Fantastic! I will use this.

Also, Fischer's scale book is excellent, he takes the best parts of Flesch but explains how to practice it much better. This is also true with his even newer double stops book.

As for what you get out of scales--I find practicing a key of three octave scales and arpeggios every day (the scales in progressively increasing speed ala Galamian) helps to improve my intonation, shifting facility, left hand articulation, and smooth bow changes and string crossings. I find doing dotted rhythms as part of this practice to be very important in making sure that I continue to make gradual improvements on the scales and making sure they don't become mindless, as well as whole bows of differing speeds and martele strokes as well.

And, it certainly makes a lot of music much, much easier. After a few weeks only I can play most of the first movement of Lalo because so much of it is just shifting which I learned via scales and arpeggios. Practicing scales seems to me like lifting weights, it's good for you in so many ways if you do it the right way.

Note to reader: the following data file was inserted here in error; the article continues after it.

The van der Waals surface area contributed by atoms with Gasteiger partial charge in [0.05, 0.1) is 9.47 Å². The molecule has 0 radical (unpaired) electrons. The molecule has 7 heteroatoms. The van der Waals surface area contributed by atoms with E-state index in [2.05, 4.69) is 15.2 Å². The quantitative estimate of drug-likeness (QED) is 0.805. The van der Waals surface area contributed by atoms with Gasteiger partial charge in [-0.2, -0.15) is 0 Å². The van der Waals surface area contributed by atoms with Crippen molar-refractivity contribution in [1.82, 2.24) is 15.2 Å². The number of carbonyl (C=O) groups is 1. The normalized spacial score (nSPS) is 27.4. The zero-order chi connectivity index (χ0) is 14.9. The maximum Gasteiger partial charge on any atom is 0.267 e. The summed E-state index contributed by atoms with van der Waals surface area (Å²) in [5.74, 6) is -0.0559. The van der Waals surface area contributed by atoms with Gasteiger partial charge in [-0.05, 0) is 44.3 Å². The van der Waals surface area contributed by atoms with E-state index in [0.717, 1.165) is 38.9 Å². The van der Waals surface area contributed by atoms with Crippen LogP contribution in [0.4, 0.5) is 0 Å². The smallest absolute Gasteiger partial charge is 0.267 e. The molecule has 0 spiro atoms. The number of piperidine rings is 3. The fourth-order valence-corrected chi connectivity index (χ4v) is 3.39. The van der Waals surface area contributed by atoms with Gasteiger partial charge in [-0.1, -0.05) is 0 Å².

November 6, 2017, 7:19 PM · Thank you Paul. I have been going through many threads that ask the same question as this one. In them you (and others) praise the Fischer book. Then now my question would just be if you think that it is sufficient in itself for scales or if it would need any complement.
Edited: November 6, 2017, 8:41 PM · I think the for adult student, Fischer's book is probably best. His other books are great too, especially "Basics" and "The Violin Lesson."

I don't agree with Chris that someone who can play Accolay can dispense with the first third of Kreutzer. Even though those studies may seem superficially not too hard, there is good fundamental stuff there. Upbow staccato, broken octaves, some stuff in higher registers than you find in the Accolay, some different keys, etc.

Note also that the "first third" ends with No. 14. Conveniently just before the first serious trill study! LOL